A 2017 land condemnation case, in which attorneys David Murray and Tommy Odom represented the landowner, illustrates the importance of not relying on an initial appraisal in a taking case. In this matter, NCDOT v. Warehouse Solutions of Charlotte, The Odom Firm was able to secure payment for the landowner that was over a million dollars more than was originally offered — almost double the deposit amount.
The Warehouse Solutions property is located near the North Davidson ("NoDa") neighborhood in Charlotte. The property contains a 94,000 square foot warehouse and an attached office building with parking and loading docks north and west of the building. The North Carolina Department of Transportation (NCDOT) planned to construct a new grade separation bridge on Sugar Creek Road; the bridge was intended to go over the tracks for Charlotte's light rail extension.
The NCDOT filed a taking map for the intended .09 acre taking. This map indicated that the new right-of-way line ran immediately against the southwest corner of the Warehouse Solutions building. Attorney David Murray of The Odom Firm immediately noticed that the bridge, when completed, would be higher than the roof line of the building and within approximately 10 feet of the building.
Prior to the taking of the property, there were two tenants in the warehouse, one of which had been occupying about 75% of the available space. However, the taking eliminated driveway access to Sugar Creek Road, situated to the west of the building. As a result, the property owner and tenants no longer had access to the primary customer entrance, employee entrances, the loading dock for industrial deliveries and sixteen parking spaces. The only remaining accessible entrance and parking area were too small to accommodate deliveries and parking for customers and employees. It was clear that the warehouse was no longer able to function "at its highest and best use."
Attorney Murray noted that before the taking and at the time that the initial offer of compensation was made by the NCDOT, all parties involved believed that the taking would not affect the ability of the tenants to operate on the Warehouse Solutions property. Once the final construction plans were provided and after the condemnation lawsuit was filed, however, it became evident that the primary tenant using most of the warehouse space could not operate. The NCDOT relocated the tenant, and unfortunately for that tenant, no suitable space in Charlotte or Mecklenburg County was available.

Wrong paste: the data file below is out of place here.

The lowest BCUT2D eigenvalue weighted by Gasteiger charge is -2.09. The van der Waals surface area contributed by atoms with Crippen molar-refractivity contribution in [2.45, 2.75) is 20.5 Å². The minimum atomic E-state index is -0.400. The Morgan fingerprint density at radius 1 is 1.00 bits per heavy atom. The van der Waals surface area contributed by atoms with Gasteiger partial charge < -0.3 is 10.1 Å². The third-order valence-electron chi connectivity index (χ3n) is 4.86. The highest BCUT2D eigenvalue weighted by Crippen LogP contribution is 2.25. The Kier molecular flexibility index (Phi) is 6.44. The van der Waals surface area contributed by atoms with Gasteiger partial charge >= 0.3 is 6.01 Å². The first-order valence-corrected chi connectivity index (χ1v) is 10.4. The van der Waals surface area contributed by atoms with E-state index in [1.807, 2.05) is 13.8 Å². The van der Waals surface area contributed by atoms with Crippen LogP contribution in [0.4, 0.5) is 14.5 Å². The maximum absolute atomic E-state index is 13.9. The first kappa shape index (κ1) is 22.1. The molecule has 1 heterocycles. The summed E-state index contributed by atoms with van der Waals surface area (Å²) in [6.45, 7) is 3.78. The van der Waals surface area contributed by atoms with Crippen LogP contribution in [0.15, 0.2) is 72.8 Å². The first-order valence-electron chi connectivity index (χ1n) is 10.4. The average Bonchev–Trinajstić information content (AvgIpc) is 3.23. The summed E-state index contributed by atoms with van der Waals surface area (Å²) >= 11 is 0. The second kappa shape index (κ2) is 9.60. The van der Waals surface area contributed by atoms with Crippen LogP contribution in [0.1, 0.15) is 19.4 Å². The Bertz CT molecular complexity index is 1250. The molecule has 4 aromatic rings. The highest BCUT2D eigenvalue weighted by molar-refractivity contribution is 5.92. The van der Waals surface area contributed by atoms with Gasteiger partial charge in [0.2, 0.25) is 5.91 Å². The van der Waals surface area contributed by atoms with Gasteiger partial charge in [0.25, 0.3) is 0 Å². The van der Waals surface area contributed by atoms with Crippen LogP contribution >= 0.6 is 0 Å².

Prior to the taking, the NCDOT obtained an appraisal of the property to be taken. It used this appraisal as the basis for its initial offer of $1,159,800. After filing the land condemnation lawsuit, a second appraiser hired by NCDOT met with the landowner and Attorney Murray. Roscoe Shiplett, an appraiser hired by The Odom Firm for Warehouse Solutions, estimated fair payment for the taking at $2,317,600, significantly more than the initial appraisal.
Several months elapsed, and the NCDOT failed to provide a report from the second appraiser to Warehouse Solutions or to The Odom Firm. Attorney Murray was forced to demand that the NCDOT attorney deliver the appraisal and, when that did not occur, subpoena the second appraiser in order to get a copy of the report. When the NCDOT finally turned over the second appraisal, it revealed that Warehouse Solutions' damages were estimated by the NCDOT at $2,252,700. This amount was so close to the amount in the appraisal from the landowner's appraiser that the parties were able to reach a settlement of $2,252,750 before mediation, contingent on payment within 30 days. Within 30 days, the NCDOT had made full payment to the landowner, an additional $1,092,900 over the initial offer.
Without representation, Warehouse Solutions might have accepted the NCDOT's first appraisal, and suffered unnecessary loss of over a million dollars. This case is an excellent example of the value of having representation in a North Carolina eminent domain land condemnation matter. When The Odom Firm handles condemnation matters on a contingency fee basis, we do not collect an attorney fee unless we are able to secure payment for a landowner that exceeds the initial deposit amount. There is no reason for a landowner to go against the government or any condemning authority without legal representation. The government has many lawyers at its disposal in land condemnation cases, who are paid with tax dollars and who typically know the law better than the average landowner. As the Warehouse Solutions case illustrates, landowners need to have attorneys of their own with years of eminent domain experience representing landowners, like the attorneys at The Odom Firm.